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The changing dynamics of the Middle East

In Saudi Arabia, says Wiseman, foreign residents account for a fifth of the population and form the backbone of the private sector.

Alex Wiseman and other faculty members explore the cultures and economies, and the changing dynamics, of Middle Eastern nations.

For much of the past decade, the Kingdom of Saudi Arabia has been touting its transformation into a world-class “knowledge-based economy.”

The oil-rich nation’s complicated reality, however, undermines its optimism.

Like its neighbors across the Middle East and Northern Africa, Saud Arabia is mired in double-digit unemployment. It is also one of the most youthful nations in the world. A third of its residents are under the age of 15, and the working-age population is expected to grow by more than six million by 2020.

The problem, according to Alex Wiseman, is that nearly one-fifth of the Saudi population consists of non-nationals. This diverse population of Indians, Yemenis, Syrians, Palestinians, Filipinos and others makes up the backbone of Saudi Arabia’s private sector.

“Non-Saudis work in the private sector at a much higher rate than Saudi nationals,” says Wiseman, who is coordinator of the Comparative and International Education Program and associate professor in the College of Education.

Two economies, haves and have-nots

Wiseman is not the only Lehigh faculty member who studies the cultural, political and economic dynamics of the turbulent Middle East.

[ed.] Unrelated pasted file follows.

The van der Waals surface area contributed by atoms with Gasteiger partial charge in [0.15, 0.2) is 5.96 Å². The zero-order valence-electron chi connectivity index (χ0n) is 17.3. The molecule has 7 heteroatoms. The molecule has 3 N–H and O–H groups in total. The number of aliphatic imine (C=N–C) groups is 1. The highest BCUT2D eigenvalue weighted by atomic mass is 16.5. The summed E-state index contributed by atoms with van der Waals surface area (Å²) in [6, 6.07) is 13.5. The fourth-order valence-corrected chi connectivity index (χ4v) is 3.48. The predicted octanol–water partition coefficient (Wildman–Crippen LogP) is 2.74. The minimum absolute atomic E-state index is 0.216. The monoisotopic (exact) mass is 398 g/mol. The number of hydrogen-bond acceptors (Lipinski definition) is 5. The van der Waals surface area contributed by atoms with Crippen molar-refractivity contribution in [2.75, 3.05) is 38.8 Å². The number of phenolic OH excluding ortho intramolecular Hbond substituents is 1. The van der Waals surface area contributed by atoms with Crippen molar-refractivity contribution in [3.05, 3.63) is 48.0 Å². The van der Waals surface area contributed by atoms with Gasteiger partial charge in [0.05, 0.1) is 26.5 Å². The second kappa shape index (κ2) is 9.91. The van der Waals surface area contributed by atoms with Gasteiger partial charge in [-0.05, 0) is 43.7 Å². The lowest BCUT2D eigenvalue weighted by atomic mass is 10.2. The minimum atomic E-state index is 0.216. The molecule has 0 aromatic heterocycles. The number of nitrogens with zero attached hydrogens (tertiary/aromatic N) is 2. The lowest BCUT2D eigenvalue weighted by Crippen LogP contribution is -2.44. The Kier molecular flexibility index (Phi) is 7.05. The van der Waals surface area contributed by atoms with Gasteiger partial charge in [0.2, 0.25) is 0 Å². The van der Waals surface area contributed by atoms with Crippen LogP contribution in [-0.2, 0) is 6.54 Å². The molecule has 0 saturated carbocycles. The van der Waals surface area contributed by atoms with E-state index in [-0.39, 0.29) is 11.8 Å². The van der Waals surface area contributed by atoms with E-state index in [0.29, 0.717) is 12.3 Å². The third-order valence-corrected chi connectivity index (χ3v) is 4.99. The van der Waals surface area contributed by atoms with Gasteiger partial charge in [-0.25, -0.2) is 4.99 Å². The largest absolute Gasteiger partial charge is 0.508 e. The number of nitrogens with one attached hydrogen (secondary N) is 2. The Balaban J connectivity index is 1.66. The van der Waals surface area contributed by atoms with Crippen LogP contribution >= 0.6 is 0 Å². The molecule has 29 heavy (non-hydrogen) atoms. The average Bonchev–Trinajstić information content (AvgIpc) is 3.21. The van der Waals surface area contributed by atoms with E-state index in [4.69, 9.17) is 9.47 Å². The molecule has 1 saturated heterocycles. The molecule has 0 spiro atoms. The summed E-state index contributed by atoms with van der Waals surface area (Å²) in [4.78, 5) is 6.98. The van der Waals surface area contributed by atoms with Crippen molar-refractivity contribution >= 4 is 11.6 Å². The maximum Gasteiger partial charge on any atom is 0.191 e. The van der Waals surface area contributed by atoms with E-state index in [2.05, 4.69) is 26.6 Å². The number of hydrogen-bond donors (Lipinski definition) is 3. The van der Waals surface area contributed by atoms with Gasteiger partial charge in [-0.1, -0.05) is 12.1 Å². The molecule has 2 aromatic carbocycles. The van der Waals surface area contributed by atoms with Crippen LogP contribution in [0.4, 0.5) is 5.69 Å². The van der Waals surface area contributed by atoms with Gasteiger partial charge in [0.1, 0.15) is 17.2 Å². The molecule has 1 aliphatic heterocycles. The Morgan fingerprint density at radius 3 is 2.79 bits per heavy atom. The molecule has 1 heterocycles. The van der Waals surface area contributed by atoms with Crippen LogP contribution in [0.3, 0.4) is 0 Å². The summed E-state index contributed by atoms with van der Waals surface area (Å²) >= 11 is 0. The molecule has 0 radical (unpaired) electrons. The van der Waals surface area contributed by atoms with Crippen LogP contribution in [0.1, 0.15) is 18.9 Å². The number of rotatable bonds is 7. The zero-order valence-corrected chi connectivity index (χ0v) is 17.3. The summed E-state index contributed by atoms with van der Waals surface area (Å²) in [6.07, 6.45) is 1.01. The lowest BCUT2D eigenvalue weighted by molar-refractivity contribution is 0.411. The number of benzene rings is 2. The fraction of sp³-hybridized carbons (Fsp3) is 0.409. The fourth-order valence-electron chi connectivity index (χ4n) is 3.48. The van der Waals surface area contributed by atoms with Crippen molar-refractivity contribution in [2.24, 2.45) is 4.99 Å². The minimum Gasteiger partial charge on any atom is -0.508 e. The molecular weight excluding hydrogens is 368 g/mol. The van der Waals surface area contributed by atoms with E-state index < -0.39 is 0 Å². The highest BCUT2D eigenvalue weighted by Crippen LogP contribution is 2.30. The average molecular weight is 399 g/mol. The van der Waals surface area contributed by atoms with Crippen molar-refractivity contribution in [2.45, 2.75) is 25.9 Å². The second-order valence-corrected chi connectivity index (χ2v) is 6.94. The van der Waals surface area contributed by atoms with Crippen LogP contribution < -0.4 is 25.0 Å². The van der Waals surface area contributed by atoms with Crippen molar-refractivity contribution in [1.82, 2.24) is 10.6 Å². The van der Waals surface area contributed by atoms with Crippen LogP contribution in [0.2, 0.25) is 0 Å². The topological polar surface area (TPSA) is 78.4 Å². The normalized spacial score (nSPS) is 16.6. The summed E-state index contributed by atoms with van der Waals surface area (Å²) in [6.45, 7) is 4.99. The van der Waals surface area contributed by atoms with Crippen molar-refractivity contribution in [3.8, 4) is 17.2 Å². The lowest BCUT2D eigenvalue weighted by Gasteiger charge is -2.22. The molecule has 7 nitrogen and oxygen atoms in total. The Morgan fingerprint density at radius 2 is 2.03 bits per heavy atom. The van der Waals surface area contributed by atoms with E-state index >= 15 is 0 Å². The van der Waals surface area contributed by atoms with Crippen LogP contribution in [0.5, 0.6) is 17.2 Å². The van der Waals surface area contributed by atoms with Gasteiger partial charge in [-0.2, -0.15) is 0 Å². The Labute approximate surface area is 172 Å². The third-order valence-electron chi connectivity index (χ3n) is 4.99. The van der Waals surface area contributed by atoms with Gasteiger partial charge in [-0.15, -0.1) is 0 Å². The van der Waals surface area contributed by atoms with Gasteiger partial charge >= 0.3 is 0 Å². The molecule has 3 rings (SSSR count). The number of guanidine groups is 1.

Ron Yoshida, provost emeritus and a professor in the College of Education; Joel Sutherland, managing director of the Center for Value Chain Research in the College of Business and Economics; and Ziad Munson, associate professor of sociology in the College of Arts and Sciences, also give viewers an inside look at the protests now spreading across the Middle East.

A collection of their videos can be found on Lehigh’s Opinions and Deliberations page, and on the university’s YouTube channel.

Wiseman has long investigated Saudi Arabia’s investment in education—and the impact education has on the labor market—as the nation seeks to join the world’s most competitive economies.

While foreign workers make up the bulk of the private sector, he says, the native Saudi population has traditionally relied on the public sector for employment.

“Rather than create a bigger and bigger bloated public sector,” says Wiseman, “[the Saudi government] is trying to figure out ways to get Saudis to move into the private sector.”

Changing the terms of employment is creating a tense environment between two populations who share little in common, says Wiseman.

“There is a very clear distinction that there is a have and have-not group, a Saudi and non-Saudi group. [The country] has a very uniquely institutionalized system of favoring nationals.”

Story by Tom Yencho

Posted on Monday, April 18, 2011

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